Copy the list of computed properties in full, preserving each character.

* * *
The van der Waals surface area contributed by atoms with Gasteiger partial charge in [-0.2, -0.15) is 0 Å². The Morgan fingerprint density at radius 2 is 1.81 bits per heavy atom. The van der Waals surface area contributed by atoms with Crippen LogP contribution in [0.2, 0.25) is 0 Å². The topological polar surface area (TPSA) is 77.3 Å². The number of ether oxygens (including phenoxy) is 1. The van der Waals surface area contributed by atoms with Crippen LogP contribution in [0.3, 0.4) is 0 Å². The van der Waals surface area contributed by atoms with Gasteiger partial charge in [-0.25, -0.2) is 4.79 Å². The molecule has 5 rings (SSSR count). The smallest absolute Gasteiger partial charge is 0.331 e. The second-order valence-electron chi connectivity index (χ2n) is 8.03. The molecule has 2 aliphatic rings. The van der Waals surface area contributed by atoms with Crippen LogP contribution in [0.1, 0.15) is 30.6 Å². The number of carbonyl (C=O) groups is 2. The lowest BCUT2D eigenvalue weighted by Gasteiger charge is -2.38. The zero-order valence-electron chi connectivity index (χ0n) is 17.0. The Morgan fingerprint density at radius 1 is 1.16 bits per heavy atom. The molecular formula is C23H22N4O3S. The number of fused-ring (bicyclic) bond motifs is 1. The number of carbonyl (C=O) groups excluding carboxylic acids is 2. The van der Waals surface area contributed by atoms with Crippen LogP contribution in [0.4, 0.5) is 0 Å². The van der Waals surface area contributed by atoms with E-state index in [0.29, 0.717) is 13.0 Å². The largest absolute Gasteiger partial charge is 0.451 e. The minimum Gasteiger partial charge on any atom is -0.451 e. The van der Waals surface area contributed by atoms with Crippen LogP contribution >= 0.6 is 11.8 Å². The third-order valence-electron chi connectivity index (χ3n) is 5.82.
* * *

The van der Waals surface area contributed by atoms with Gasteiger partial charge in [-0.2, -0.15) is 0 Å². The Morgan fingerprint density at radius 2 is 1.81 bits per heavy atom. The van der Waals surface area contributed by atoms with Crippen LogP contribution in [0.2, 0.25) is 0 Å². The topological polar surface area (TPSA) is 77.3 Å². The number of ether oxygens (including phenoxy) is 1. The van der Waals surface area contributed by atoms with Crippen LogP contribution in [0.3, 0.4) is 0 Å². The van der Waals surface area contributed by atoms with Gasteiger partial charge in [-0.25, -0.2) is 4.79 Å². The molecule has 5 rings (SSSR count). The smallest absolute Gasteiger partial charge is 0.331 e. The second-order valence-electron chi connectivity index (χ2n) is 8.03. The molecule has 2 aliphatic rings. The van der Waals surface area contributed by atoms with Crippen LogP contribution in [0.1, 0.15) is 30.6 Å². The number of carbonyl (C=O) groups is 2. The lowest BCUT2D eigenvalue weighted by Gasteiger charge is -2.38. The zero-order valence-electron chi connectivity index (χ0n) is 17.0. The Morgan fingerprint density at radius 1 is 1.16 bits per heavy atom. The molecular formula is C23H22N4O3S. The number of fused-ring (bicyclic) bond motifs is 1. The number of carbonyl (C=O) groups excluding carboxylic acids is 2. The van der Waals surface area contributed by atoms with Crippen LogP contribution in [0.4, 0.5) is 0 Å². The van der Waals surface area contributed by atoms with E-state index in [0.29, 0.717) is 13.0 Å². The largest absolute Gasteiger partial charge is 0.451 e. The minimum Gasteiger partial charge on any atom is -0.451 e. The van der Waals surface area contributed by atoms with Crippen LogP contribution >= 0.6 is 11.8 Å². The third-order valence-electron chi connectivity index (χ3n) is 5.82.